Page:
Timescapes runs on Windows and Macintosh.

For the system requirements of the respective platforms and instructions for installation, click HERE

 No, Google Earth Pro is free. You only have to download and install it before running Timescapes.

 No, the desktop version of Google Earth Pro has Chrome built-in so you can open all web links within it. (Although if you prefer to run a separate browser in order to keep the map clear of windows, you have that option in Google Earth Preferences.)

Before we get on to the map itself, I’d suggest making a few quick changes to the settings in Google Earth Pro. Why don’t you head off to Part 4 of the User Guide (Layers), have a quick browse and I’ll meet you back here in a minute.

What you should be seeing here, depending on magnification, is something like this…(insert image 1) …which is a snapshot in time (a Timescape, if you will) of what the Ancient Near East looked like from above. You are actually looking at the entire Earth seen as a globe from space. Our map is just a small portion of the globe. You will be using your computer navigational tools (mouse, keyboard, trackball, trackpad, touch-screen) to manipulate this globe so you can examine, in fine detail if necessary, the elements of the maps. You’ll be clicking on sites on the map to access their Info Cards – these are pop-up balloons containing information about each site: most of the Info Cards contain images and web links, some also contain movie clips and specially tailored content.

It shouldn’t take too long for you to get comfortable with moving around the map – forward or backward movements on the mouse or trackball will increase or decrease magnification, as will the + and – keys.

The 4 directional arrows on your computer keyboard will move you up, down and around the map.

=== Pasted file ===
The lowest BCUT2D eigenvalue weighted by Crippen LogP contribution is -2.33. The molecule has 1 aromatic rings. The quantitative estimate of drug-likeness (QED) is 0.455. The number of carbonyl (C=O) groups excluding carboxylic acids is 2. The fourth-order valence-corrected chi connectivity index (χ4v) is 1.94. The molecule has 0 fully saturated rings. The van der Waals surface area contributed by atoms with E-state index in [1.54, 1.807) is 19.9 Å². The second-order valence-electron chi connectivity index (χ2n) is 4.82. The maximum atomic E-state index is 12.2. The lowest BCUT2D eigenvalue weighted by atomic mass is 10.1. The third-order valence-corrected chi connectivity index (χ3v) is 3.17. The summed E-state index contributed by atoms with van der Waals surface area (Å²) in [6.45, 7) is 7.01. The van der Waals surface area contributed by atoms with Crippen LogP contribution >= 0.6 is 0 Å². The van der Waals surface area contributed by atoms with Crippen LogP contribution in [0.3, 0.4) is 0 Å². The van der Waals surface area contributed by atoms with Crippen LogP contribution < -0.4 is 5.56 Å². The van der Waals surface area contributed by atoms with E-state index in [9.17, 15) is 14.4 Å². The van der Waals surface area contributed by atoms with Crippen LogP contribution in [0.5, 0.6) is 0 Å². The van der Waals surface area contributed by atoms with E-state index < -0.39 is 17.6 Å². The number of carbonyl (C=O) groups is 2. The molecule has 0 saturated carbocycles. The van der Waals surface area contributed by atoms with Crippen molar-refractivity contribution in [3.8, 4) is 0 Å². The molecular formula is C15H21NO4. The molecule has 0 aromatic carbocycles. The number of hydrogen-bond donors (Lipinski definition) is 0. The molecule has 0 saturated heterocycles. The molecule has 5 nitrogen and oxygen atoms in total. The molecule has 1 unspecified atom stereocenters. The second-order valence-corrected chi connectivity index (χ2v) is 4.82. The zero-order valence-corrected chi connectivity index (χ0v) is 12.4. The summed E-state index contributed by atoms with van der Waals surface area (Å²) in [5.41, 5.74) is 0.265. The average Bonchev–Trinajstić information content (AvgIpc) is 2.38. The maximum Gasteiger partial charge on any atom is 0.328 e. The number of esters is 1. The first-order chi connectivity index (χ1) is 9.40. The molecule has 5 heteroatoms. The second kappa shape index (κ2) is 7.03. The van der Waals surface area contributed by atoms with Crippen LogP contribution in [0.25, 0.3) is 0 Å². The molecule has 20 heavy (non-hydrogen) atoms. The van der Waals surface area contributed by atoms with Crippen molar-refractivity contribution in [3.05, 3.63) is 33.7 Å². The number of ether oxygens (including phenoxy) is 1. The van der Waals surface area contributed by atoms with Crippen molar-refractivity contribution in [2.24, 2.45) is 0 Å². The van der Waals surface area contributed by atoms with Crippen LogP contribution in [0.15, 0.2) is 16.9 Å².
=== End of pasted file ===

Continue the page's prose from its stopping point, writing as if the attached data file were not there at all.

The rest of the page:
2 of the arrows can be combined for diagonal or oblique movement. For a complete list of navigational commands, click HERE



 Not just over them, you can go further down and move around them, and all the other 3D structures, by using these key commands HERE And Google Earth also gives you Street View. See that little yellow guy standing on a green circle over in the top right corner? Drag and drop him anywhere on the map to see what Street View is all about.

 The first map has no boundary outlines or fills because, although it charts the growth of the oldest cities, 3500 BC predates the formation of real states or nations. You’ll see the shapes of territories and the identity of cultures developing from the next map (3000 BC) onwards.

 Because the Sidebar gives you other options – it’s an area for organising elements of the map, for example placing all the sites in one folder and all the outlines and fills in another. One benefit of folders is that whole groups of objects can be switched on or off. This is particularly advantageous for educators, lecturers etc. who wish to accentuate or diminish certain areas of the map for the purposes of a specific lecture. Elements in the Sidebar folders are displayed in alphabetical order for easy reference. And whenever you don’t want to see the Sidebar, the keystroke Alt+Command+B will toggle it on or off.

Sometimes when you go right down near ground level, the map colours may get a bit distracting.

Just un-tick the Outlines and Fills folder for whatever region you are in.